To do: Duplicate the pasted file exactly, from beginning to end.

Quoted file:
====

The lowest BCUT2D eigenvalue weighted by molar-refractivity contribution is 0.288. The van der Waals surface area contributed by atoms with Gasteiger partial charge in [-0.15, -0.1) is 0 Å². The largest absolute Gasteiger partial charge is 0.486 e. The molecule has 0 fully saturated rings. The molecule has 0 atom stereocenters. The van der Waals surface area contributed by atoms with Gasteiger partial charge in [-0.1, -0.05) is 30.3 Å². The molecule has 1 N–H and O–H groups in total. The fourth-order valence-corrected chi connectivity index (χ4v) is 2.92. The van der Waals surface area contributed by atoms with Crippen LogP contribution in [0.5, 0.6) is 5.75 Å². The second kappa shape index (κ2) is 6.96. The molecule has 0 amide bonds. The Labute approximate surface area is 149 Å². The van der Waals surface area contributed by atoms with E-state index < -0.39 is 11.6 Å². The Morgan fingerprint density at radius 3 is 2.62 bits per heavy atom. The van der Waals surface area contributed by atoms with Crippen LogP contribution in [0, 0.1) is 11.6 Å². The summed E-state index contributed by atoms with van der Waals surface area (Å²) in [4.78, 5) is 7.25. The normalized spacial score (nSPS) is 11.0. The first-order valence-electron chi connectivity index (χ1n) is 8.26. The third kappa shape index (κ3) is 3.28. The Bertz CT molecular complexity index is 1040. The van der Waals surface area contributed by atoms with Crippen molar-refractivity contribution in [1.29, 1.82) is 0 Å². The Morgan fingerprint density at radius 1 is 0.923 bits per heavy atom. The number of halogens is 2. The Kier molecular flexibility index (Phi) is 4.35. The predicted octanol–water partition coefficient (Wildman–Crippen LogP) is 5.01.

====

The lowest BCUT2D eigenvalue weighted by molar-refractivity contribution is 0.288. The van der Waals surface area contributed by atoms with Gasteiger partial charge in [-0.15, -0.1) is 0 Å². The largest absolute Gasteiger partial charge is 0.486 e. The molecule has 0 fully saturated rings. The molecule has 0 atom stereocenters. The van der Waals surface area contributed by atoms with Gasteiger partial charge in [-0.1, -0.05) is 30.3 Å². The molecule has 1 N–H and O–H groups in total. The fourth-order valence-corrected chi connectivity index (χ4v) is 2.92. The van der Waals surface area contributed by atoms with Crippen LogP contribution in [0.5, 0.6) is 5.75 Å². The second kappa shape index (κ2) is 6.96. The molecule has 0 amide bonds. The Labute approximate surface area is 149 Å². The van der Waals surface area contributed by atoms with E-state index < -0.39 is 11.6 Å². The Morgan fingerprint density at radius 3 is 2.62 bits per heavy atom. The van der Waals surface area contributed by atoms with Crippen LogP contribution in [0, 0.1) is 11.6 Å². The summed E-state index contributed by atoms with van der Waals surface area (Å²) in [4.78, 5) is 7.25. The normalized spacial score (nSPS) is 11.0. The first-order valence-electron chi connectivity index (χ1n) is 8.26. The third kappa shape index (κ3) is 3.28. The Bertz CT molecular complexity index is 1040. The van der Waals surface area contributed by atoms with Crippen molar-refractivity contribution in [1.29, 1.82) is 0 Å². The Morgan fingerprint density at radius 1 is 0.923 bits per heavy atom. The number of halogens is 2. The Kier molecular flexibility index (Phi) is 4.35. The predicted octanol–water partition coefficient (Wildman–Crippen LogP) is 5.01.